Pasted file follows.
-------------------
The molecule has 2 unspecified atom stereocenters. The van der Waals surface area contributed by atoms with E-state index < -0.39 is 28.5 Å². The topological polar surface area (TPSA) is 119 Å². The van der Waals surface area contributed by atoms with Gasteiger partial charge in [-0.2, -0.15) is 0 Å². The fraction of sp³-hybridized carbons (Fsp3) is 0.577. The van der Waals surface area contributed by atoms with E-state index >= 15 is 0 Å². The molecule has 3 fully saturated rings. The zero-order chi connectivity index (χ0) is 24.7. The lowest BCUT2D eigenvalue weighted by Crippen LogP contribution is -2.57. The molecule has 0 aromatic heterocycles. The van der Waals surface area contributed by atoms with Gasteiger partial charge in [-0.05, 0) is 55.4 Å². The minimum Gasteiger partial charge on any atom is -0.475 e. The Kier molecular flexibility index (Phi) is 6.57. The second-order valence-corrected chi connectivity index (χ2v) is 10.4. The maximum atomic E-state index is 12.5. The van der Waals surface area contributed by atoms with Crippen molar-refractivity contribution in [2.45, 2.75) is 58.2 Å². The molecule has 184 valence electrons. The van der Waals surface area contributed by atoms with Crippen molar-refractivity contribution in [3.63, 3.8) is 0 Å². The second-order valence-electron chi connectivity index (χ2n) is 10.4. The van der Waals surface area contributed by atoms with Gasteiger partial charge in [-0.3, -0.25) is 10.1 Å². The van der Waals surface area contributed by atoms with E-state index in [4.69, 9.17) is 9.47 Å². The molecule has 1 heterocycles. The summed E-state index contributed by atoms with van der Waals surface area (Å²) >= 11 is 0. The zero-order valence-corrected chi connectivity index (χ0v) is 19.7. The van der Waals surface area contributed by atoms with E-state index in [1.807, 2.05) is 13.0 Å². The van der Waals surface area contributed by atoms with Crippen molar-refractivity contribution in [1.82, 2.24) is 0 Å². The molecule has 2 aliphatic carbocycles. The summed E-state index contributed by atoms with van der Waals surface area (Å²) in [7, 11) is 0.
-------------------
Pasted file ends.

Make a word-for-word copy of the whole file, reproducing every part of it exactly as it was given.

The molecule has 2 unspecified atom stereocenters. The van der Waals surface area contributed by atoms with E-state index < -0.39 is 28.5 Å². The topological polar surface area (TPSA) is 119 Å². The van der Waals surface area contributed by atoms with Gasteiger partial charge in [-0.2, -0.15) is 0 Å². The fraction of sp³-hybridized carbons (Fsp3) is 0.577. The van der Waals surface area contributed by atoms with E-state index >= 15 is 0 Å². The molecule has 3 fully saturated rings. The zero-order chi connectivity index (χ0) is 24.7. The lowest BCUT2D eigenvalue weighted by Crippen LogP contribution is -2.57. The molecule has 0 aromatic heterocycles. The van der Waals surface area contributed by atoms with Gasteiger partial charge in [-0.05, 0) is 55.4 Å². The minimum Gasteiger partial charge on any atom is -0.475 e. The Kier molecular flexibility index (Phi) is 6.57. The second-order valence-corrected chi connectivity index (χ2v) is 10.4. The maximum atomic E-state index is 12.5. The van der Waals surface area contributed by atoms with Crippen molar-refractivity contribution in [2.45, 2.75) is 58.2 Å². The molecule has 184 valence electrons. The van der Waals surface area contributed by atoms with Crippen molar-refractivity contribution in [3.63, 3.8) is 0 Å². The second-order valence-electron chi connectivity index (χ2n) is 10.4. The van der Waals surface area contributed by atoms with Gasteiger partial charge in [-0.3, -0.25) is 10.1 Å². The van der Waals surface area contributed by atoms with E-state index in [4.69, 9.17) is 9.47 Å². The molecule has 1 heterocycles. The summed E-state index contributed by atoms with van der Waals surface area (Å²) >= 11 is 0. The zero-order valence-corrected chi connectivity index (χ0v) is 19.7. The van der Waals surface area contributed by atoms with E-state index in [1.807, 2.05) is 13.0 Å². The van der Waals surface area contributed by atoms with Crippen molar-refractivity contribution in [1.82, 2.24) is 0 Å². The molecule has 2 aliphatic carbocycles. The summed E-state index contributed by atoms with van der Waals surface area (Å²) in [7, 11) is 0.